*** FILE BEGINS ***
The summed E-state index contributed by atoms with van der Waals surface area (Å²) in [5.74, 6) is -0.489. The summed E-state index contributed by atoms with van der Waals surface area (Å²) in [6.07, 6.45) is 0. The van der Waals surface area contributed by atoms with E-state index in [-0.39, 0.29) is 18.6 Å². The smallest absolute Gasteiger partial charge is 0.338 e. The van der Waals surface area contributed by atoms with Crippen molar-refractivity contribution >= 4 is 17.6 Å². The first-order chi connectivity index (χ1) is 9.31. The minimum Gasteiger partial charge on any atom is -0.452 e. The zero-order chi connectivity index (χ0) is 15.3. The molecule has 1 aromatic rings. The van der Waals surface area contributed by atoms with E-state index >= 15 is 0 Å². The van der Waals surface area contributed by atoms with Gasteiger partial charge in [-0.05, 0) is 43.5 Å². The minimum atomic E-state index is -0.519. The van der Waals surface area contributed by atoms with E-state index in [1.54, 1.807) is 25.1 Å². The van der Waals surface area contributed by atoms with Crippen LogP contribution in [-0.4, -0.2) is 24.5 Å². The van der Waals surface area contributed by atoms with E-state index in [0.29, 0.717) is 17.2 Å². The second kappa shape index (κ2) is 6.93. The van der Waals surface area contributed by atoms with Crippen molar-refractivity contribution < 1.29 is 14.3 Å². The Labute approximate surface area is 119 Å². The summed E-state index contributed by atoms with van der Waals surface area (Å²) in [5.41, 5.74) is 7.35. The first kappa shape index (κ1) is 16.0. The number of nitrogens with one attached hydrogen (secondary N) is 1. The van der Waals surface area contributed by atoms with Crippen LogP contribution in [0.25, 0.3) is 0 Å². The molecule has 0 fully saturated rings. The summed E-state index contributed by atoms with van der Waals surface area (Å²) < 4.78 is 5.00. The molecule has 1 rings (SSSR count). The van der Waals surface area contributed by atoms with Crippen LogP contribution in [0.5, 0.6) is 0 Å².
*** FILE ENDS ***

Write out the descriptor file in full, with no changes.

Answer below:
The summed E-state index contributed by atoms with van der Waals surface area (Å²) in [5.74, 6) is -0.489. The summed E-state index contributed by atoms with van der Waals surface area (Å²) in [6.07, 6.45) is 0. The van der Waals surface area contributed by atoms with E-state index in [-0.39, 0.29) is 18.6 Å². The smallest absolute Gasteiger partial charge is 0.338 e. The van der Waals surface area contributed by atoms with Crippen molar-refractivity contribution >= 4 is 17.6 Å². The first-order chi connectivity index (χ1) is 9.31. The minimum Gasteiger partial charge on any atom is -0.452 e. The zero-order chi connectivity index (χ0) is 15.3. The molecule has 1 aromatic rings. The van der Waals surface area contributed by atoms with E-state index >= 15 is 0 Å². The van der Waals surface area contributed by atoms with Gasteiger partial charge in [-0.05, 0) is 43.5 Å². The minimum atomic E-state index is -0.519. The van der Waals surface area contributed by atoms with E-state index in [1.54, 1.807) is 25.1 Å². The van der Waals surface area contributed by atoms with Crippen LogP contribution in [-0.4, -0.2) is 24.5 Å². The van der Waals surface area contributed by atoms with E-state index in [0.29, 0.717) is 17.2 Å². The second kappa shape index (κ2) is 6.93. The van der Waals surface area contributed by atoms with Crippen molar-refractivity contribution < 1.29 is 14.3 Å². The Labute approximate surface area is 119 Å². The summed E-state index contributed by atoms with van der Waals surface area (Å²) in [5.41, 5.74) is 7.35. The first kappa shape index (κ1) is 16.0. The number of nitrogens with one attached hydrogen (secondary N) is 1. The van der Waals surface area contributed by atoms with Crippen LogP contribution in [0.25, 0.3) is 0 Å². The molecule has 0 fully saturated rings. The summed E-state index contributed by atoms with van der Waals surface area (Å²) < 4.78 is 5.00. The molecule has 1 rings (SSSR count). The van der Waals surface area contributed by atoms with Crippen LogP contribution in [0.5, 0.6) is 0 Å².